Or so it was until The Daily Beast learned of the complaints and wrote about the incident on Jan. 28th.
Within hours, Baquet wrote a Times-wide note in which he defended his 2019 decision, saying he had concluded McNeil’s intentions were not “hateful or malicious,” adding: “I believe that in such cases people should be told they were wrong and given another chance. He was formally disciplined. He was not given a pass.”
But Baquet also opened the door to another look at the case, writing, “Some people think we have been too tolerant in disciplining high-profile journalists,” and said he welcomed that conversation.
Soon 150 Times staff members took him up on the invitation, writing that they were “offended” by McNeil’s reported comments nearly two years earlier and felt “disrespected” at being left out of the discipline decision.
“Despite the Times’ seeming commitment to diversity and inclusion,” they wrote, “we have given a prominent platform — a critical beat covering a pandemic disproportionately affecting people of color — to someone who chose to use language that is offensive and unacceptable by any newsroom’s standards.”
Baquet instantly surrendered. In a second note, he dropped his defense of his 2019 decision, denounced “racism and discrimination of all kinds” and promised “results.”
He also said of himself, Sulzberger and the company CEO that “the three of us have no higher priority than getting this right.”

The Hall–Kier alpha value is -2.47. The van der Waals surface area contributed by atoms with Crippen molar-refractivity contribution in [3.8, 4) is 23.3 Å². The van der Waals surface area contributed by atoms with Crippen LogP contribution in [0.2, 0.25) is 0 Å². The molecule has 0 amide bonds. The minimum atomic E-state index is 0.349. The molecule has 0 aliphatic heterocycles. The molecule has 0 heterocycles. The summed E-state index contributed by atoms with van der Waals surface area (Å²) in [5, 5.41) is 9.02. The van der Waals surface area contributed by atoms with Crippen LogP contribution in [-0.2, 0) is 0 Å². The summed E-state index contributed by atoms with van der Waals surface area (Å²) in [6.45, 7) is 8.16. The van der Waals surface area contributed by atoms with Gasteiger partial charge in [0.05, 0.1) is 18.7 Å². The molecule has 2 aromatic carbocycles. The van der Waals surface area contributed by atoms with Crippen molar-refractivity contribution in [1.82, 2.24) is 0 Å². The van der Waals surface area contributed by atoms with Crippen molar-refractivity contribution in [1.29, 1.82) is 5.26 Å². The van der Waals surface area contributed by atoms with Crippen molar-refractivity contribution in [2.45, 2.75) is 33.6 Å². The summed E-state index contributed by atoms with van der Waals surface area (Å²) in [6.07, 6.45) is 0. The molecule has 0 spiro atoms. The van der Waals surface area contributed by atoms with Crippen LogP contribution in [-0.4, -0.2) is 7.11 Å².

Hmmm, one might imagine that getting the news right for readers would be their highest priority. But that’s an outdated view of the Times, which now sees itself as America’s ultimate enforcer of social and racial justice. Virtually every story has an agenda, and facts that don’t fit are minimized or omitted.
Its relentless attacks on Donald Trump stoked the paper’s hubris and its bid to rewrite American history with its error-ridden 1619 Project, which put slavery at the center of the independence movement. Such grandiose callings require a relentless commitment to ferreting out evidence of human imperfections.
Thus, in his third note, where he announced McNeil was leaving, Baquet declared that while he “has done much good reporting over four decades . . . we do not tolerate racist language regardless of intent.”
The fiat offers no context, no redemption, even though McNeil apologized. Running afoul of the new absolutism on race trumps “good reporting over four decades.”
It’s a curious way to run a newspaper or any business, but if that’s the Times’ yardstick for everyone from George Washington and Abraham Lincoln to Donald McNeil and Andy Mills, I eagerly await the moment when Baquet turns the spotlight on the history of the Times itself.
As I reported last July, Times patriarch Adolph Ochs, the current publisher’s great-great-grandfather, was a Confederate sympathizer and contributed to the Stone Mountain memorial in Georgia, which the Times demonizes.
He opposed “negro suffrage” and his mother, Bertha Levy Ochs, supported slavery, had a brother and two cousins who fought for the South and was caught smuggling medicine to rebel soldiers.
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In addition, census data, family records and other documents show at least two members of the extended Ochs-Sulzberger family were slaveholders, one of whom was also a slave trader.
Surely, one of the paper’s extra-woke reporters will demand that their employer come clean about the Confederates in its closets and archives. Or is the Times itself exempt from the tests of the Purity Police?